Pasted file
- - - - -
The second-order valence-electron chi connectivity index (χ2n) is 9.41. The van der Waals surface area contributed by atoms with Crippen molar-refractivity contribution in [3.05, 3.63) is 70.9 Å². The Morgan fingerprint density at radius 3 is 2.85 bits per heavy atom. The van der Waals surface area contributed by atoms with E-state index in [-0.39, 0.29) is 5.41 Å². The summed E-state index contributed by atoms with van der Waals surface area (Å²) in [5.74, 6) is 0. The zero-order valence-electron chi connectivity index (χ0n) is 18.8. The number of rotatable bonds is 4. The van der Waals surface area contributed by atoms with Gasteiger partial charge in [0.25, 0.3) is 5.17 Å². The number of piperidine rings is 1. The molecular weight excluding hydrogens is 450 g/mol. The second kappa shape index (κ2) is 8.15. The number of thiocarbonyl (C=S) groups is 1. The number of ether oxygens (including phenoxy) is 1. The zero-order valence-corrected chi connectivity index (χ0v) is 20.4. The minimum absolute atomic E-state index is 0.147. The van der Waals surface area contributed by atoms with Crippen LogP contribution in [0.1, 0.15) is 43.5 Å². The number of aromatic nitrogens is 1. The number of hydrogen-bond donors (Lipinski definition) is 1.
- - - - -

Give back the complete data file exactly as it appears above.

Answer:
The second-order valence-electron chi connectivity index (χ2n) is 9.41. The van der Waals surface area contributed by atoms with Crippen molar-refractivity contribution in [3.05, 3.63) is 70.9 Å². The Morgan fingerprint density at radius 3 is 2.85 bits per heavy atom. The van der Waals surface area contributed by atoms with E-state index in [-0.39, 0.29) is 5.41 Å². The summed E-state index contributed by atoms with van der Waals surface area (Å²) in [5.74, 6) is 0. The zero-order valence-electron chi connectivity index (χ0n) is 18.8. The number of rotatable bonds is 4. The van der Waals surface area contributed by atoms with Gasteiger partial charge in [0.25, 0.3) is 5.17 Å². The number of piperidine rings is 1. The molecular weight excluding hydrogens is 450 g/mol. The second kappa shape index (κ2) is 8.15. The number of thiocarbonyl (C=S) groups is 1. The number of ether oxygens (including phenoxy) is 1. The zero-order valence-corrected chi connectivity index (χ0v) is 20.4. The minimum absolute atomic E-state index is 0.147. The van der Waals surface area contributed by atoms with Crippen LogP contribution in [0.1, 0.15) is 43.5 Å². The number of aromatic nitrogens is 1. The number of hydrogen-bond donors (Lipinski definition) is 1.